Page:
Not only will you be adding some rustic indoor gardening appeal to your living space, but you will also have fresh herbs all year round.
One of the greatest pleasures I’ve ever had in life was growing my own garden. I had plenty of space in my backyard, and sometimes, I ended up growing so many tomatoes and peppers that I couldn’t give them all away. Along with vegetables, I always had a hearty patch of herbs growing as well and they often occupied the areas around the deck on the back of my house and even my front porch.
These days, I’m downsizing and enjoying the benefits of living a smaller life. At the same time, however, I can’t help but miss that big garden in my backyard. Fortunately, I can bring some of that gardening experience into my home, regardless of the size, thanks to an indoor herb garden. These days, I’m growing everything from dill to basil to rosemary and I’m doing it all year long!
Growing herbs indoors does not need to be difficult. In fact, it can just become a regular part of your kitchen routine. The one problem that I have run into in the past is finding enough suitable containers to transplant the herbs from the outside porch to the kitchen, but these days, I’m discovering the benefits of Mason jar gardening.
Mason jars are easy to find, relatively cheap, and add a rustic appeal to your indoor living space. Using either new Mason jars or recycling jars from sauce and other canned goods makes it a no-brainer when it comes to starting one of these gardens. You can get started as well by following the steps below. Not only will you be adding some rustic indoor gardening appeal to your living space, but you will also have fresh herbs all year round.
1. Quart Mason jars
2. Small rocks or gravel
3. Potting mix
4. Herb plants or seeds
5. Jar labels
Step 1: Put Rocks in Jars
Jars don’t have holes to allow drainage so if you add a 2-inch layer of rocks, gravel, or marbles to the bottom, it will keep the roots from rotting.
Step 2: Add the Potting Mix
Potting mix isn’t like regular soil, it’s a planting medium that includes compost, peat, and at times, perlite. You want to make sure you use “potting mix,” not potting soil. It allows for moisture to be retained and is perfect for container gardening. Continue to fill the jars with potting mix until it is one or 2 inches below the rim of the jar.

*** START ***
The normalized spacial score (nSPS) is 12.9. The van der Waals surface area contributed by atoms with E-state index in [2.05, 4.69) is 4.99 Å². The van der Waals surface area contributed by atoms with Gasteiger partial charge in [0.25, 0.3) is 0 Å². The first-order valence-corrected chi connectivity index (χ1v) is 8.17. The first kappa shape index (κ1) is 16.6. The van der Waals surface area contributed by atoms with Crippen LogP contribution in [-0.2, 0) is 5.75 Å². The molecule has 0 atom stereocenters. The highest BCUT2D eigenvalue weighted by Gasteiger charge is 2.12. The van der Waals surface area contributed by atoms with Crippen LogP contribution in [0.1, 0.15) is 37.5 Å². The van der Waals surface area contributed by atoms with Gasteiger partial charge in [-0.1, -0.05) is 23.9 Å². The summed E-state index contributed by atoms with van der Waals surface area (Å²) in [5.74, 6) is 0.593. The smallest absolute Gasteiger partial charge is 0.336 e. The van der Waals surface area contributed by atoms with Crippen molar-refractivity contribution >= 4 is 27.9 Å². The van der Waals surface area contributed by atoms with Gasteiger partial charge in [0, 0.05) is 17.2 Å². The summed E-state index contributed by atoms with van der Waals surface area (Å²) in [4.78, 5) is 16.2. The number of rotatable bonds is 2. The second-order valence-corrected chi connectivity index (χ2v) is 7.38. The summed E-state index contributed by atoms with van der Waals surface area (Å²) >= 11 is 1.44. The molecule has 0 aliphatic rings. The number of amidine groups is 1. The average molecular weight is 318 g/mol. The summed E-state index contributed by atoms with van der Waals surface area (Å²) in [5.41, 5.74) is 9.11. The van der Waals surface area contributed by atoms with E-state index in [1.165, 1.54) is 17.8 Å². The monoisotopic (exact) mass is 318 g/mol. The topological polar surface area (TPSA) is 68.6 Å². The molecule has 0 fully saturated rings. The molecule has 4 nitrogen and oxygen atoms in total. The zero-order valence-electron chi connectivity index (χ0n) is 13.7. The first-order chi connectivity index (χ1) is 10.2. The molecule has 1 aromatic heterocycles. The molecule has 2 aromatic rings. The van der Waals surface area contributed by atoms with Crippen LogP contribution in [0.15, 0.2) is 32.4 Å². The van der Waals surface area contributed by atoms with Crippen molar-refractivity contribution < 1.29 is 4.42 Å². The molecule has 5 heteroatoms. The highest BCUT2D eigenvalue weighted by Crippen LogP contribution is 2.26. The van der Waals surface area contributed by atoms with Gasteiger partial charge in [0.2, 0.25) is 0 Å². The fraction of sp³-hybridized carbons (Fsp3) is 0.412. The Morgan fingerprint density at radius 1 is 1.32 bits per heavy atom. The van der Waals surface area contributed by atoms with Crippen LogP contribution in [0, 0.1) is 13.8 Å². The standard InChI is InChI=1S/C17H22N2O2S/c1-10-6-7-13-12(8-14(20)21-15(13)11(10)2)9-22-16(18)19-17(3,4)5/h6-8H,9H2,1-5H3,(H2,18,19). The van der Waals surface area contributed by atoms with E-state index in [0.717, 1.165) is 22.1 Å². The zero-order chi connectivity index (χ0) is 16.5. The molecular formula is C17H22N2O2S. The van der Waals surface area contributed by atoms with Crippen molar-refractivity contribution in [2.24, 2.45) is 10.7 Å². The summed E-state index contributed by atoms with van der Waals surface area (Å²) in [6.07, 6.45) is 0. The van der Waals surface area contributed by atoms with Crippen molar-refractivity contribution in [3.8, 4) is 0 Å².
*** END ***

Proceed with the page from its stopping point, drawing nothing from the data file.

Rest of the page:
Step 3: Transplant Plant or Herb Seeds
Using Mason jars in your kitchen garden is an excellent way to transplant herbs from outdoor planter boxes. You can also use them for planting herbs from seed indoors. Just use the instructions that are provided by the seed company carefully to get the best results. In most cases, you will simply sew the seeds on top of the potting mix, cover with a little more potting mix and then water lightly.
View this post on Instagram
What better than mason jars filled with fresh propagated herbs? 😍. . . . . . . #garden #gardening #greenthumb #growyourownfood #herbgarden #herbs #freshherbs #propagation #oregano #rosemary #basil #organic #organicgardening #plantlady #plantmama #plantsofinstagram #urbanfarming #sustainableliving #permaculture #masonjar #kerrjar #masonjargarden
If you are transplanting herbs to Mason jars, pull the roots apart gently to encourage growth. Plant the herbs in the jar and pack the mix firmly around the roots at the base of the plant. If the plants have more established roots, you may need to remove some potting mix from the jar prior to planting them. Keep the roots exposed to the air for a minimal amount of time, and once they are replanted, continue to water them as needed.
Step 4: Label Jars
You can use a craft stick placed in the dirt to label the herbs or affix a sticker at the neck of the jar. The Mason jar garden is typically going to be in plain sight so using a pretty label helps to make the space much more appealing.
Step 5: Maintenance
You can move the Mason jars around as needed. Make sure that the herbs get at least six hours of sunshine every day, whether it is on the countertop or windowsill. Make sure that the herbs are watered regularly, but don’t water them too much. Harvest as needed to add flavor to whatever you are making.SKM: below-content placeholder